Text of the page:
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Anti-smoking campaign has little effect on big tobacco

2012-03-08 13:07     Web Editor: Wang Fan comment

( – In a report filed at the Shanghai Stock Exchange on Monday, Industrial Bank Co Ltd made public the financial data of the China National Tobacco Corp (CNTC) for the first time ever, revealing that the annual net profit of the nation's cigarette monopoly may be even larger than Bank of China's, according to the Beijing News.

The state-run tobacco giant had a net income of 117.7 billion yuan (US$18.6 billion) in 2010 on sales of 770.4 billion yuan (US$121.9 billion), and is planning to buy a 5.2 billion yuan (US$822.6 million) stake in the Shanghai-listed lender.

However, as the largest manufacturer of tobacco products in the world by sales, CNTC has long been criticized for its monopoly practices.

Moreover, awareness of smoking as a major public health issue has grown in China, causing the country's Ministry of Health to roll out a number of measures against it, including a smoking ban in public places and hefty fines for violators. Nevertheless, those measures have done little to curb tobacco use.

Too big to lose?

According to the Industrial Bank report, CNTC's profit was close to Shanghai-listed China Construction Bank's 2010 net profit of 135 billion yuan (US$21.4 billion), the third highest among listed companies in China, with the Industrial and Commercial Bank of China and the China National Petroleum Corporation filling the top two slots.

Yet CNTC's profitability is a reflection only of the nation's tobacco industry, which has contributed greatly to overall economic development.

According to statistics disclosed at the 2012 National Tobacco Work Conference, the entire tobacco industry in China paid 753 billion yuan (US$119.1 billion) in industrial-commercial taxes last year, up 22.5 percent year on year, among which 600.1 billion yuan (US$94.9 billion) went to the national treasury, reported the Beijing Times.

The country's biggest taxpayer was Shanghai Tobacco Group, which paid 43.7 billion yuan (US$6.9 billion) in taxes for the 2011 fiscal year.

Bad habits die hard

According to the World Health Organization, about 67 percent of Chinese men smoke, while about 3 percent of women do. In 2008, China's Ministry of Health announced that the country had around 350 million smokers (there were still over 300 million just last year).

Each Chinese smoker contributes over 330 yuan (US$52) to CNTC's profits each year, which has much to do with its status as the nation's cigarette monopoly.

Established in 1982, the CNTC has a firm hold over the country's massive population of smokers. The company falls under the jurisdiction of the State Tobacco Monopoly Administration, which is responsible for enforcing tobacco monopoly laws in China.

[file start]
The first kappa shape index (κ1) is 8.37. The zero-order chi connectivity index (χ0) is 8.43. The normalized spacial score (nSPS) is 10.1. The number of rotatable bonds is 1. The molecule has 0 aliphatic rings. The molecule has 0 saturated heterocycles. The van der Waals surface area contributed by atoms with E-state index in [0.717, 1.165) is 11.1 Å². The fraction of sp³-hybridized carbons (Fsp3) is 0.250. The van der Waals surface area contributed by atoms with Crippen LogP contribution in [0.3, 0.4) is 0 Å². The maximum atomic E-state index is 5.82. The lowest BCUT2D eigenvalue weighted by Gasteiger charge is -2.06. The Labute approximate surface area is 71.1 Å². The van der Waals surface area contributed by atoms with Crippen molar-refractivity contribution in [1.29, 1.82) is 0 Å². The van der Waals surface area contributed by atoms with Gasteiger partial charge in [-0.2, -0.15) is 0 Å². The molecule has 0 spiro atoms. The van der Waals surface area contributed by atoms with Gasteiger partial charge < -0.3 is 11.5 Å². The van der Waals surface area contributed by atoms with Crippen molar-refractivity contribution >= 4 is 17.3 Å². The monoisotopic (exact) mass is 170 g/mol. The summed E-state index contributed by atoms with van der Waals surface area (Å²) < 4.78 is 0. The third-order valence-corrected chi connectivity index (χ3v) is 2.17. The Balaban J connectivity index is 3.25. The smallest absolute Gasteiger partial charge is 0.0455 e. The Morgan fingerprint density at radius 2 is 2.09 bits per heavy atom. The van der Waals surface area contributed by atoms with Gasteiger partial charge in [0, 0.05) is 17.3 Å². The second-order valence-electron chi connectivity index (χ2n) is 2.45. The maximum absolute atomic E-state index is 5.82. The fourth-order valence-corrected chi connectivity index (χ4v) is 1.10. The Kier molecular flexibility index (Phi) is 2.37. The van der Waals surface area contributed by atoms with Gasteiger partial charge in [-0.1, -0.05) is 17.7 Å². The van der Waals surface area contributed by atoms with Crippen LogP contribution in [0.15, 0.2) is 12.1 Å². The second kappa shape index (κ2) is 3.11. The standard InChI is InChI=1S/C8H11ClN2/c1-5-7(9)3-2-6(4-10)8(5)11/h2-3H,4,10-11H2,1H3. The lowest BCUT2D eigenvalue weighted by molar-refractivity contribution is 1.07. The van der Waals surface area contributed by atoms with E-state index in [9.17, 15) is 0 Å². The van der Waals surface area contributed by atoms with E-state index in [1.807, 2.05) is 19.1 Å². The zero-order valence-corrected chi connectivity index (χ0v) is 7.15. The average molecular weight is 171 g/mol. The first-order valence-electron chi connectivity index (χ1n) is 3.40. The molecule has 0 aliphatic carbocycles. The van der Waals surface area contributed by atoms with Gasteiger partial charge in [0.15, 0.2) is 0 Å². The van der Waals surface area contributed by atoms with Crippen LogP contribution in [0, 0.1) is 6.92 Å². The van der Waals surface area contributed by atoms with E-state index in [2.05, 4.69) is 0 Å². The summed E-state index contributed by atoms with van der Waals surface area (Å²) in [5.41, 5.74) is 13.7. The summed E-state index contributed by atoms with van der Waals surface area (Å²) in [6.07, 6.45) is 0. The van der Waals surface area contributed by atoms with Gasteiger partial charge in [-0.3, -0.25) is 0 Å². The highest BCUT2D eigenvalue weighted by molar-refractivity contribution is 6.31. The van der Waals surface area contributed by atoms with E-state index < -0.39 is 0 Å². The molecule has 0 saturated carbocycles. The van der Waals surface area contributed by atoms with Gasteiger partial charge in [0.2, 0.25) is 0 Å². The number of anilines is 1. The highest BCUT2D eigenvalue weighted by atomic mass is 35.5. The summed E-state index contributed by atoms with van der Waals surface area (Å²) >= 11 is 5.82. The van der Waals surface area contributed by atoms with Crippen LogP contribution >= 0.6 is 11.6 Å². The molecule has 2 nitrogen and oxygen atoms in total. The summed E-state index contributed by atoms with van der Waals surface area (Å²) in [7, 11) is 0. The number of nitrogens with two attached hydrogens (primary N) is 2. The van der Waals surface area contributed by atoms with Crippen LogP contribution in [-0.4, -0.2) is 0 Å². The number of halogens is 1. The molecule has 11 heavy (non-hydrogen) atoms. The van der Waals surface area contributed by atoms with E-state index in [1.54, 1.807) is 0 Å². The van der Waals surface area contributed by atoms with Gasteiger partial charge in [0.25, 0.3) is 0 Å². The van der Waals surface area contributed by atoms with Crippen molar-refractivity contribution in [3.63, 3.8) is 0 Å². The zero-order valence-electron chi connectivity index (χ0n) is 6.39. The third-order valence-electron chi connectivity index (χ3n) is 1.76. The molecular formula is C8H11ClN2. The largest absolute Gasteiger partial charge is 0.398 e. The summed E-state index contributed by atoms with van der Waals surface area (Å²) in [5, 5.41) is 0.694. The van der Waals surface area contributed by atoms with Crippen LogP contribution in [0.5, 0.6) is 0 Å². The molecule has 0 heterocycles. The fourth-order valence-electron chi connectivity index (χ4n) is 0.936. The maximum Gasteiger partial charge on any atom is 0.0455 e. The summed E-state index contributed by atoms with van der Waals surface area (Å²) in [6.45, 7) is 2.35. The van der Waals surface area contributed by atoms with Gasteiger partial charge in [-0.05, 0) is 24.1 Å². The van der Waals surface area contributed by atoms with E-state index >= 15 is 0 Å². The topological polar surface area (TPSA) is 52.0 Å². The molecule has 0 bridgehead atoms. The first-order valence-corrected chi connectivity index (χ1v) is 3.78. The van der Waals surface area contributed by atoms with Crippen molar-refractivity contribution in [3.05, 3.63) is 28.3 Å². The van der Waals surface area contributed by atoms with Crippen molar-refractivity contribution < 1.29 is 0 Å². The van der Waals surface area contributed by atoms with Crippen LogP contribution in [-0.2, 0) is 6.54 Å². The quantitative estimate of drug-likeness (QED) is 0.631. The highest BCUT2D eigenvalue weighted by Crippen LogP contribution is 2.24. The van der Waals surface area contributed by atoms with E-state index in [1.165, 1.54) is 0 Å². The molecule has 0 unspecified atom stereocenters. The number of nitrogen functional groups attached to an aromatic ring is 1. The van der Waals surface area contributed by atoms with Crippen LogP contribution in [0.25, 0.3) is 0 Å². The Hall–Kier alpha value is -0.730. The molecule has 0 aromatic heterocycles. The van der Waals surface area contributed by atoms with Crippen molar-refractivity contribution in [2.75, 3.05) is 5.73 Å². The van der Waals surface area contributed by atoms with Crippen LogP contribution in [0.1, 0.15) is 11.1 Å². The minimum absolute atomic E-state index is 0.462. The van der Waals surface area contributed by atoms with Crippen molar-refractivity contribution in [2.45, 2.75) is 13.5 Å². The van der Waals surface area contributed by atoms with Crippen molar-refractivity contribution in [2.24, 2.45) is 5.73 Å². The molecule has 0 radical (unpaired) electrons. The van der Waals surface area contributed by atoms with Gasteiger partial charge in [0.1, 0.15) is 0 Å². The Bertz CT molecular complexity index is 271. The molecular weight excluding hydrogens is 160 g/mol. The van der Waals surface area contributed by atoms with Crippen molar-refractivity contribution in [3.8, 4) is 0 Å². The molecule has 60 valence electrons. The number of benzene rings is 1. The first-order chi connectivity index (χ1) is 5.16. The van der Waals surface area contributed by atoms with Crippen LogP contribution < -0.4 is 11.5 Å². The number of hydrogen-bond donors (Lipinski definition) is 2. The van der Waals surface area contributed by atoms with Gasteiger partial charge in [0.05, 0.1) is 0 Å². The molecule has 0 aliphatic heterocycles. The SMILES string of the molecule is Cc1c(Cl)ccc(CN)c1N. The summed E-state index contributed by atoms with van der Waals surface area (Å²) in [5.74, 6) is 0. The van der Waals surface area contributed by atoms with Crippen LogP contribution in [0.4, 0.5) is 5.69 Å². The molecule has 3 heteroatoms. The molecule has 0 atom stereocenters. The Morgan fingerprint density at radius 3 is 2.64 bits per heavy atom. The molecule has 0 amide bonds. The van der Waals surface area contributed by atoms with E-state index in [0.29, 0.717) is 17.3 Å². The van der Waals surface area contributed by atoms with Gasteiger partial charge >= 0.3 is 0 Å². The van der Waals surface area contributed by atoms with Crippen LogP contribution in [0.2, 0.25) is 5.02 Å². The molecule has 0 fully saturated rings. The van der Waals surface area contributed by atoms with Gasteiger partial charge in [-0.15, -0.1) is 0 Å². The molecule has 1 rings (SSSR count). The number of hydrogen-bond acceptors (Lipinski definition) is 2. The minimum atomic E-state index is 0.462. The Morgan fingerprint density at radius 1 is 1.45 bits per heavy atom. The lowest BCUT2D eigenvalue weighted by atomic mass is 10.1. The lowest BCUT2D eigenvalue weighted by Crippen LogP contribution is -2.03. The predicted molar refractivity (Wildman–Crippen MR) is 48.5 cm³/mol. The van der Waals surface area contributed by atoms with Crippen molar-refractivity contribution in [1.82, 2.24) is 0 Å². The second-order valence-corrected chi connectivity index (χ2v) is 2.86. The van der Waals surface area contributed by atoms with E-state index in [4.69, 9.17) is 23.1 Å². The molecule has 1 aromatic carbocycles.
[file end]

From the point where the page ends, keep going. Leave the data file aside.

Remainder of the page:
On one hand, the company must increase its production of cigarettes and take advantage of its position to boost net profits as well as contribute to taxes. On the other hand, it has to answer the national call of the anti-smoking campaign by reducing cigarette sales.

The two goals clearly contradict one another, and the company has drawn much criticism from home and abroad for abusing a system that continues to undermine public health.

Last Thursday, Chinese social media users were up in arms over the latest addition to the country's lineup of luxury cigarettes: an extremely high-end version of the Good Cat brand made by China Tobacco Shaanxi Industrial Co Ltd (a CNTC affiliate), which fetches as much as 5,600 yuan (US$885.9) a carton.

Scaling back?

During the CPPCC session which opened on March 3 this year, a proposal was jointly submitted by the All-China Federation of Industry and Commerce and other organizations to request that the government consider waving windfall taxes for such enterprises.

Yet only last December Xie Jianping, vice-president of the Zhengzhou Tobacco Research Institute of the China National Tobacco Corp, was inducted into the Chinese Academy of Engineering (CAE) for his research on tar reduction in filter cigarettes. He has since been dubbed the "Killer Academician" and "Tobacco Academician" by those who say his research might result in even more harm from tobacco.

Many agree that tar reduction is not a responsible way to protect smokers (and does nothing to protect others from second-hand smoke), but might instead encourage them to consume more cigarettes.

This month, a total of 281 CPPCC delegates suggested that the government should demand tobacco companies to gradually reduce their scale of cigarette production, and control sales of cigarettes in an effort to cooperate with the anti-smoking campaign.

Tobacco makers should also make public their timetables for reduction, said the Beijing Times.

Nearly 1.2 million Chinese people die from smoking-related diseases every year, according to the Ministry of Health. Because of a sharp increase in cigarette sales in the past 30 years, around 2,000 people a day are currently dying from smoking in China.


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